U.S. home construction rebounded in July, rising to an eight-month high and offering hope that housing has regained momentum after two months of declines.
Construction increased 15.7 percent in July to a seasonally adjusted annual rate of 1.09 million homes, the Commerce Department reported Tuesday. That was the fastest pace since November and followed declines of 4 percent in June and 7.4 percent in May.
Applications for building permits, considered a good sign of future activity, also showed strength in July, advancing 8.1 percent to an annual rate of 1.05 million, after declines of 3.1 percent in June and 5.1 percent in May.
The July rebound reflected strength in single-family home construction, which rose 8.3 percent, and in apartment construction, which was up 33 percent.
The strength in July was led by a 44 percent rise in construction starts in the Northeast. Housing construction was up 29 percent in the South, recovering from a 26.8 percent plunge the month before blamed in part on heavy rains in that part of the country. Sales rose 18.6 percent in the West but fell 24.8 percent in the Midwest.
Economists noted that the July performance was much better than expected, and June was revised significantly higher, both good signs for the future.
Sal Guatieri, senior economist at BMO Capital Markets, said solid job growth and a recent decline in mortgage rates were helping boost construction. But he said weak wage growth and tight lending standards were still depressing activity, especially among first-time buyers.
A report Monday indicated homebuilders are feeling more confident about their sales prospects, a hopeful sign that home construction and sales of newly built homes could pick up after stalling in recent months.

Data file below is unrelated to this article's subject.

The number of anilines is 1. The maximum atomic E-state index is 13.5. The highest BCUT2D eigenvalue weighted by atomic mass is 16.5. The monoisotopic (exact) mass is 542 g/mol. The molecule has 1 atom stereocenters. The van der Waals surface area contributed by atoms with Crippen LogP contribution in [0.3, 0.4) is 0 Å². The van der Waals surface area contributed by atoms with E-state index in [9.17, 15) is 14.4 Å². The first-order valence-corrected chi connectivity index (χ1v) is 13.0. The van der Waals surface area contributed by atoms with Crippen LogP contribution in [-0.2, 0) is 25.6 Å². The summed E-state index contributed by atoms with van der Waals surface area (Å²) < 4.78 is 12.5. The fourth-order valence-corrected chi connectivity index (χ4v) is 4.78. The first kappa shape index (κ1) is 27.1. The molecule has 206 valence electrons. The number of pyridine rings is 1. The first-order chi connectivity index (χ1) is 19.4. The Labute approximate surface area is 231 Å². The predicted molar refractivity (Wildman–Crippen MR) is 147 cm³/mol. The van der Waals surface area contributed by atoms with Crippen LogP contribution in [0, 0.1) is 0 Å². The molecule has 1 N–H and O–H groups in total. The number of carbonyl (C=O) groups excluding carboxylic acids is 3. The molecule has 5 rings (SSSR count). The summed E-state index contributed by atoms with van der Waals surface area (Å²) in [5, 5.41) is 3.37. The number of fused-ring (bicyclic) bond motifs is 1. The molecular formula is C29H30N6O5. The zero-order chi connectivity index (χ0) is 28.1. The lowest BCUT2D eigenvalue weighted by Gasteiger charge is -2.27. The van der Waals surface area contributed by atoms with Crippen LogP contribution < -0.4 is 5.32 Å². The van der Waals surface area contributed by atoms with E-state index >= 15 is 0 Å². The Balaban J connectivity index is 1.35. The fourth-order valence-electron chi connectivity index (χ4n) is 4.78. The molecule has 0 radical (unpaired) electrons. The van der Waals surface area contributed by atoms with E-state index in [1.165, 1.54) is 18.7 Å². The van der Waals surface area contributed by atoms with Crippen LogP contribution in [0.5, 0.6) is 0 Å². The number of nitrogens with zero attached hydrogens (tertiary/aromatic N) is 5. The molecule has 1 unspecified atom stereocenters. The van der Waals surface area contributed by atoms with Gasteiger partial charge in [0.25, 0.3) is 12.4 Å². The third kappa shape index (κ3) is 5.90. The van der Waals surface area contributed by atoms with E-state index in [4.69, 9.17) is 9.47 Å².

The National Association of Home Builders/Wells Fargo builder sentiment index rose in August to 55, up two points from a revised 53 for July. That is the third straight monthly increase and put the index at its highest reading since January, when it was 56. Readings above 50 indicate more builders view sales conditions as good rather than poor.
Builders' views of current sales conditions for single-family homes, their outlook for sales over the next six months and traffic by prospective buyers all increased in August, brightening the outlook.
Sales of new homes are running behind last year's pace. They fell 8.1 percent in June to a seasonally adjusted annual rate of 406,000.
A mix of rising home prices, higher mortgage rates and weak wage growth have made it more difficult for potential buyers to buy a newly built home. These factors have particularly depressed demand by first-time buyers.
But economists are still looking for a rebound, given the fact that the U.S. economy has been adding jobs at a healthy clip with gains topping 200,000 jobs for six straight months through July.
Housing, while still a long way from the boom of the last decade, has been recovering over the past two years. Though new homes represent only a fraction of the housing market, they have an outsize impact on the economy. Each home built creates an average of three jobs for a year and generates about $90,000 in tax revenue, according to data from the Home Builders.
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